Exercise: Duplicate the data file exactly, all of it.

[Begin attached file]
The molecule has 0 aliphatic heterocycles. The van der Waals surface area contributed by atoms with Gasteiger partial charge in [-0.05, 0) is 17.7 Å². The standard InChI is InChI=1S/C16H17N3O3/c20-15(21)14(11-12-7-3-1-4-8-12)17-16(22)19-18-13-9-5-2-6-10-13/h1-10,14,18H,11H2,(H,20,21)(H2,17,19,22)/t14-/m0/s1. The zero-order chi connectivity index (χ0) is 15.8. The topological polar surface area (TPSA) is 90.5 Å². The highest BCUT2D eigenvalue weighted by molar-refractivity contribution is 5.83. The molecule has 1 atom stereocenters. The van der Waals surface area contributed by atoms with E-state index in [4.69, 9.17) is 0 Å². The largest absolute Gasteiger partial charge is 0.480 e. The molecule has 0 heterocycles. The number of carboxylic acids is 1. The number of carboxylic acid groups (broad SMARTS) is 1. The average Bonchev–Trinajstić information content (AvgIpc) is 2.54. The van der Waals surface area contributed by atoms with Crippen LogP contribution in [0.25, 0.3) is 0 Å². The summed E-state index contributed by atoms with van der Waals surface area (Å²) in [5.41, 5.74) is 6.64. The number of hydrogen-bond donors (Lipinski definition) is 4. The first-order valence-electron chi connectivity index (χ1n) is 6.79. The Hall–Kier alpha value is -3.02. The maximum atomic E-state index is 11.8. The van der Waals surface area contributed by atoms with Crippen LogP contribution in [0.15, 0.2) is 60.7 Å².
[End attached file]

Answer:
The molecule has 0 aliphatic heterocycles. The van der Waals surface area contributed by atoms with Gasteiger partial charge in [-0.05, 0) is 17.7 Å². The standard InChI is InChI=1S/C16H17N3O3/c20-15(21)14(11-12-7-3-1-4-8-12)17-16(22)19-18-13-9-5-2-6-10-13/h1-10,14,18H,11H2,(H,20,21)(H2,17,19,22)/t14-/m0/s1. The zero-order chi connectivity index (χ0) is 15.8. The topological polar surface area (TPSA) is 90.5 Å². The highest BCUT2D eigenvalue weighted by molar-refractivity contribution is 5.83. The molecule has 1 atom stereocenters. The van der Waals surface area contributed by atoms with E-state index in [4.69, 9.17) is 0 Å². The largest absolute Gasteiger partial charge is 0.480 e. The molecule has 0 heterocycles. The number of carboxylic acids is 1. The number of carboxylic acid groups (broad SMARTS) is 1. The average Bonchev–Trinajstić information content (AvgIpc) is 2.54. The van der Waals surface area contributed by atoms with Crippen LogP contribution in [0.25, 0.3) is 0 Å². The summed E-state index contributed by atoms with van der Waals surface area (Å²) in [5.41, 5.74) is 6.64. The number of hydrogen-bond donors (Lipinski definition) is 4. The first-order valence-electron chi connectivity index (χ1n) is 6.79. The Hall–Kier alpha value is -3.02. The maximum atomic E-state index is 11.8. The van der Waals surface area contributed by atoms with Crippen LogP contribution in [0.15, 0.2) is 60.7 Å².